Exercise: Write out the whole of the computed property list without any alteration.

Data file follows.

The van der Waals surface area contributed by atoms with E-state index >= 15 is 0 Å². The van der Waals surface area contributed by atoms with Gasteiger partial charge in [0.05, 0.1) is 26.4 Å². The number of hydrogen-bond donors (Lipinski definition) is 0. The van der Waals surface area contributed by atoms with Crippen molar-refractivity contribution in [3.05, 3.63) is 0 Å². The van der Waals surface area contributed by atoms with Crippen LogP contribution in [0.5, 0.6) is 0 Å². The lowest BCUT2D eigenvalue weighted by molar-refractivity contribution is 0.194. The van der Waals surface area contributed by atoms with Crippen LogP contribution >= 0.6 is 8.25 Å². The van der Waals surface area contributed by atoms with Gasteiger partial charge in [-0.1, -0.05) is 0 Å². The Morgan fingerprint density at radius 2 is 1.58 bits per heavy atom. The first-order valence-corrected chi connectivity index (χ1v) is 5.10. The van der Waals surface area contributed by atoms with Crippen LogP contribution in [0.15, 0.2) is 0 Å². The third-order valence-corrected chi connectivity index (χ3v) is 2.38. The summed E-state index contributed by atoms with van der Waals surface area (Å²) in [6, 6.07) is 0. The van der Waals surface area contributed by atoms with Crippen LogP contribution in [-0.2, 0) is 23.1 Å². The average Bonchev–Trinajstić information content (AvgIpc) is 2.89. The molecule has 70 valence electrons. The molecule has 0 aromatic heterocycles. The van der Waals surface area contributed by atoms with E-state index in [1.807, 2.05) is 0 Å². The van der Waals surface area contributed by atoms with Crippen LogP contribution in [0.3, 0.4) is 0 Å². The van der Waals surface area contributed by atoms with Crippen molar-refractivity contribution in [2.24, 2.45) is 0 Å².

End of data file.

The van der Waals surface area contributed by atoms with E-state index >= 15 is 0 Å². The van der Waals surface area contributed by atoms with Gasteiger partial charge in [0.05, 0.1) is 26.4 Å². The number of hydrogen-bond donors (Lipinski definition) is 0. The van der Waals surface area contributed by atoms with Crippen molar-refractivity contribution in [3.05, 3.63) is 0 Å². The van der Waals surface area contributed by atoms with Crippen LogP contribution in [0.5, 0.6) is 0 Å². The lowest BCUT2D eigenvalue weighted by molar-refractivity contribution is 0.194. The van der Waals surface area contributed by atoms with Crippen LogP contribution >= 0.6 is 8.25 Å². The van der Waals surface area contributed by atoms with Gasteiger partial charge in [-0.1, -0.05) is 0 Å². The Morgan fingerprint density at radius 2 is 1.58 bits per heavy atom. The first-order valence-corrected chi connectivity index (χ1v) is 5.10. The van der Waals surface area contributed by atoms with Crippen LogP contribution in [0.15, 0.2) is 0 Å². The third-order valence-corrected chi connectivity index (χ3v) is 2.38. The summed E-state index contributed by atoms with van der Waals surface area (Å²) in [6, 6.07) is 0. The van der Waals surface area contributed by atoms with Crippen LogP contribution in [-0.2, 0) is 23.1 Å². The average Bonchev–Trinajstić information content (AvgIpc) is 2.89. The molecule has 70 valence electrons. The molecule has 0 aromatic heterocycles. The van der Waals surface area contributed by atoms with E-state index in [1.807, 2.05) is 0 Å². The van der Waals surface area contributed by atoms with Crippen LogP contribution in [0.3, 0.4) is 0 Å². The van der Waals surface area contributed by atoms with Crippen molar-refractivity contribution in [2.24, 2.45) is 0 Å².